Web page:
Governor Cooper is encouraging North Carolinians to pay close attention to the weather and take necessary precautions as the remnants of Hurricane Ian approach the state.
"Hurricane Ian reminds us how unpredictable these storms can be and North Carolinians should be prepared when it reaches our state,"
Governor Cooper said Thursday. "Heavy rains, up to seven inches in some areas, are likely to bring some flooding. Landslides are a threat in our mountains and there's a chance of tornadoes statewide. Coastal flooding and gusty winds are likely as the storm passes through. This storm is still dangerous."
Effects from Ian will arrive as soon as Thursday evening, with potential impacts including significant rainfall statewide, gusty winds, flash flooding and storm surge in coastal counties. Heavy rain will arrive along the NC coast tonight, spreading westward during the day Friday.
As of 11 a.m. Thursday, the National Weather Service issued a tropical storm warning and storm surge watch for large portions of eastern North Carolina, from Dare County to the South Carolina border. The area under the greatest threat of flash flooding is along the NC/SC border and in portions of the southern mountains. In addition to flash flooding, heavy rain could create the potential for landslides and river flooding in Western North Carolina.
On Wednesday, Governor Cooper declared a State of Emergency, activating the state's emergency operations plan, waiving transportation rules governing fuel and critical supplies and protecting consumers from price gouging. On Thursday morning, the State Emergency Response Team activated at the State Emergency Operations Center in Raleigh, with plans to begin 24-hour operations Friday morning.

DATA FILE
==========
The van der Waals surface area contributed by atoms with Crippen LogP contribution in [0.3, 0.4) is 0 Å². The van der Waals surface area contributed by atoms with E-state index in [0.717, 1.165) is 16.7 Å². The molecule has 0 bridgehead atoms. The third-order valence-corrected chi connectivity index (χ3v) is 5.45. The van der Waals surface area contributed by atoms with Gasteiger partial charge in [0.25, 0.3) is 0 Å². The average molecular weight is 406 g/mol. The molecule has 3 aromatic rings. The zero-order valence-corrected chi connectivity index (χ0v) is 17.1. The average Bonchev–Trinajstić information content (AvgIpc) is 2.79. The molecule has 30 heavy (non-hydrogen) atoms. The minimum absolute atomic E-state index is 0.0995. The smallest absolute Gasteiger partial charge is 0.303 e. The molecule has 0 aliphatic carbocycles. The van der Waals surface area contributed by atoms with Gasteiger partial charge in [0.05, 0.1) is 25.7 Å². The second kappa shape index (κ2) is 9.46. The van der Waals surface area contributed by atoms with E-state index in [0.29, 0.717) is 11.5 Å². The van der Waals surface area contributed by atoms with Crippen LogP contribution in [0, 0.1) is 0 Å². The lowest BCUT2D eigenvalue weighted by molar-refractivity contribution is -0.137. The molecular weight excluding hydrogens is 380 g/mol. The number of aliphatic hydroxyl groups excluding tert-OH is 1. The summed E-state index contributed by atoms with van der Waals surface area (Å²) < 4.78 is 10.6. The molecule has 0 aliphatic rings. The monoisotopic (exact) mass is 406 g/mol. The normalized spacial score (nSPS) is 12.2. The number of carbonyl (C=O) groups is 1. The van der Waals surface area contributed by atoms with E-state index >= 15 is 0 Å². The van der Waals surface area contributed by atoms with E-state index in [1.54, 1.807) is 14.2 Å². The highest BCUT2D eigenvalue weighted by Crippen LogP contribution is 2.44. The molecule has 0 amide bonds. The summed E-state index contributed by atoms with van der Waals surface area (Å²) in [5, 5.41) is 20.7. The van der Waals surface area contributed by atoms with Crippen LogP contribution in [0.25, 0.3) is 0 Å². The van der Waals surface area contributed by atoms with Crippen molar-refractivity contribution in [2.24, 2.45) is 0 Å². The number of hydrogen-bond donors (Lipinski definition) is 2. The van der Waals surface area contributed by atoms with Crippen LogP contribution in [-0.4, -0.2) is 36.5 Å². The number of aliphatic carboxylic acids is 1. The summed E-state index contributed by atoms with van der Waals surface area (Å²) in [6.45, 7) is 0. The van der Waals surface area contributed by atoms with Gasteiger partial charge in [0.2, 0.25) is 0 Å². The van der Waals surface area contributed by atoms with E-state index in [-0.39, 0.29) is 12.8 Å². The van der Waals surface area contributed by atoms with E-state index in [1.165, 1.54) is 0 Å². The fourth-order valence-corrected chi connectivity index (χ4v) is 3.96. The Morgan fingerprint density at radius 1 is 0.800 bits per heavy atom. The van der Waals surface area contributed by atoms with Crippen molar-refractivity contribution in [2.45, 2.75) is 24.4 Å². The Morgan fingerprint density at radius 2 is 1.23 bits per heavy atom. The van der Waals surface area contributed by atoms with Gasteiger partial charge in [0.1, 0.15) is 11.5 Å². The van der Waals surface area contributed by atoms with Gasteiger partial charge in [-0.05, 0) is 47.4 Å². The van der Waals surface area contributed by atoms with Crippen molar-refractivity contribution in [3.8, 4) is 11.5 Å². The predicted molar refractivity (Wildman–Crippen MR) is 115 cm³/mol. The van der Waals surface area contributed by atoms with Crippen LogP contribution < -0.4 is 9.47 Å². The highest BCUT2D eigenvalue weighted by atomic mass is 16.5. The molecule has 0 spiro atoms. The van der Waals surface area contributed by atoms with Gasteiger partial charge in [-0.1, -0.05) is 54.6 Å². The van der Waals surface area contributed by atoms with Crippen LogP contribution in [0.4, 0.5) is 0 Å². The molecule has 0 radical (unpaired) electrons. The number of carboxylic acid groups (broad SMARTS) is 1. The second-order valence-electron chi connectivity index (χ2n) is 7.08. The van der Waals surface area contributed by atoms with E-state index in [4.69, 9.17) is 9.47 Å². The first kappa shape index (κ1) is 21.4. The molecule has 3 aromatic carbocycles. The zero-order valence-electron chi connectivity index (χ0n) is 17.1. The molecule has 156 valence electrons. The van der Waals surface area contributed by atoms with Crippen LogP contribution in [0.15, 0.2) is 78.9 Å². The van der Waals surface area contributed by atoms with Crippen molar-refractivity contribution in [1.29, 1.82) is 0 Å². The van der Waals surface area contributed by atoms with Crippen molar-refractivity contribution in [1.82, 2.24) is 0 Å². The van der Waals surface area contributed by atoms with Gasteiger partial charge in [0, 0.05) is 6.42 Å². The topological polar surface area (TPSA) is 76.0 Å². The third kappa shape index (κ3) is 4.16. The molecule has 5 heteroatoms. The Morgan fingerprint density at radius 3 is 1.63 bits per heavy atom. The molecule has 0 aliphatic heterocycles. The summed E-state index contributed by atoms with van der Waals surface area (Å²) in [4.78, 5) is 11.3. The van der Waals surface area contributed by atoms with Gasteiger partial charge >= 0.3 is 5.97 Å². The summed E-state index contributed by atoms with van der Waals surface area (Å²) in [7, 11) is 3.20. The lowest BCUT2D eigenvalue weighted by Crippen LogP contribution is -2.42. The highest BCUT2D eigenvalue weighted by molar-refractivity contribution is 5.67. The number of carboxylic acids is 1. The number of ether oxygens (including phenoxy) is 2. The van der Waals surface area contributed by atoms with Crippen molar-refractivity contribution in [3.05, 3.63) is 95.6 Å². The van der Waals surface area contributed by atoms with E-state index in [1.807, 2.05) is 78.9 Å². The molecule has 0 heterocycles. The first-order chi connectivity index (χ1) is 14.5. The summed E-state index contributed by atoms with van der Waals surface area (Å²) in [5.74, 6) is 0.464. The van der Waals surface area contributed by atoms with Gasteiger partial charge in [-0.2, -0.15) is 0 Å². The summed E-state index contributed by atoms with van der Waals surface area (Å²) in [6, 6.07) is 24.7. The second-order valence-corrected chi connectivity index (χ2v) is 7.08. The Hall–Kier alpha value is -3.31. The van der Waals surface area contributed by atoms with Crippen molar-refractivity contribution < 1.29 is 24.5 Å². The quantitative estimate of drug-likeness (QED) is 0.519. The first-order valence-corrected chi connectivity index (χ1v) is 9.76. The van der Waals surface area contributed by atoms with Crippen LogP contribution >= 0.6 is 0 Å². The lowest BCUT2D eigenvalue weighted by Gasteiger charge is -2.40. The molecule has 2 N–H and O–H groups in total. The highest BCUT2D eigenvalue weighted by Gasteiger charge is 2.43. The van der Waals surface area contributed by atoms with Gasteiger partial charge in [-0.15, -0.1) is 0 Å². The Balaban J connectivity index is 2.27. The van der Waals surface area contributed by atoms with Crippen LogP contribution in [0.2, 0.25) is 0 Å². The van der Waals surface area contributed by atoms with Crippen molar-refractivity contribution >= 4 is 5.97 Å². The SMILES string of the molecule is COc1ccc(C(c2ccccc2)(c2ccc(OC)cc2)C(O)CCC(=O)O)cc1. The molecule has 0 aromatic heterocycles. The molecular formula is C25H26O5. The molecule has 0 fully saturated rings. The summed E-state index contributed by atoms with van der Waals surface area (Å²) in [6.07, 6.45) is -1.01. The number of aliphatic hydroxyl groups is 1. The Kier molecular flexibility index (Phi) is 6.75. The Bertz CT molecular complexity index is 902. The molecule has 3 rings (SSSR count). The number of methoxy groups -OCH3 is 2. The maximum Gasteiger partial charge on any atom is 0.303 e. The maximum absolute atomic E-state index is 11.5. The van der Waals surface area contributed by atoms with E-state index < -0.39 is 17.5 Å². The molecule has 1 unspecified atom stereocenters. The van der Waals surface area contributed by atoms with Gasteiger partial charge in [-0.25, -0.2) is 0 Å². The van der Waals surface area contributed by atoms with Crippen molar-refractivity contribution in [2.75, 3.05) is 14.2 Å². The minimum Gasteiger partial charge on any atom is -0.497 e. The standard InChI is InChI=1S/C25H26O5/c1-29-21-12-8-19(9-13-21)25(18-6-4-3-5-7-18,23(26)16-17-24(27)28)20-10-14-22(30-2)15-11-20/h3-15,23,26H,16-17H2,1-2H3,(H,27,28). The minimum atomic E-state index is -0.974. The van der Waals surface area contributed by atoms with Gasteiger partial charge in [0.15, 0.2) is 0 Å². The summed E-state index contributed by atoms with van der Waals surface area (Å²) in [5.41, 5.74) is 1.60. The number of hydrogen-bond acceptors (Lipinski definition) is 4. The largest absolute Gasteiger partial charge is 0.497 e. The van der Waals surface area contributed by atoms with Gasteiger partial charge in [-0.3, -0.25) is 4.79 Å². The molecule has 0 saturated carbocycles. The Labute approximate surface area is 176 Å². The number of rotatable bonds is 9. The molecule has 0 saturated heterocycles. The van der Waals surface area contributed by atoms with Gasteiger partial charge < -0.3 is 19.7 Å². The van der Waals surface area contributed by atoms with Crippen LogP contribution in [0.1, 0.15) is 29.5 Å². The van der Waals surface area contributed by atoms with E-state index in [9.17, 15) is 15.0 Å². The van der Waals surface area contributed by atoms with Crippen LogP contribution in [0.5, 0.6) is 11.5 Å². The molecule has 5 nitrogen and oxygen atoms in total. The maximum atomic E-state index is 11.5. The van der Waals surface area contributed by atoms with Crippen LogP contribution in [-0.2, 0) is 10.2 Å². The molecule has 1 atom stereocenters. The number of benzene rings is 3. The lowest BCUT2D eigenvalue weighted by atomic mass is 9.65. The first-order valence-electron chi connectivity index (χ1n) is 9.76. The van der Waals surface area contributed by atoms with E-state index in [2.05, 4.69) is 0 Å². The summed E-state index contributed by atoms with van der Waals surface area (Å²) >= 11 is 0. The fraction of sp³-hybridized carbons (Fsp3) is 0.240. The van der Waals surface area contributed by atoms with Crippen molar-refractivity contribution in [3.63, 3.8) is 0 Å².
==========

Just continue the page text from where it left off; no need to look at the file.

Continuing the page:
As Ian approaches, state officials advise these tips to make sure your family is personally prepared:
- Have multiple ways to receive emergency info, including watches and warnings. Make sure emergency alerts are enabled on your cell phone and download a weather app.
- Have an emergency plan. Know where you would go if you need to evacuate. Make a plan to stay with family, friends or at a hotel. Public shelters should be a last resort.
- Gather some emergency supplies or refresh your emergency kit. Visit ReadyNC.gov for info on how to build an emergency kit.
- If you live at the coast, you should know if you live in a coastal evacuation zone. Visit KnowYourZone.nc.gov to see if you are in a pre-determined evacuation zone. Learn your zone and listen for it if evacuations are ordered by local governments.
- Check to see if your community offers emergency alert services for its residents.
- Avoid unnecessary travel.
The latest NC Emergency Management forecast can be found at https://www.readync.gov/weather. Follow @NCEmergency on Twitter and Facebook for the latest information on Hurricane Ian and how you can prepare. Today's press conference can be viewed here
Mary Scott Winstead
Phone: (919) 814-2100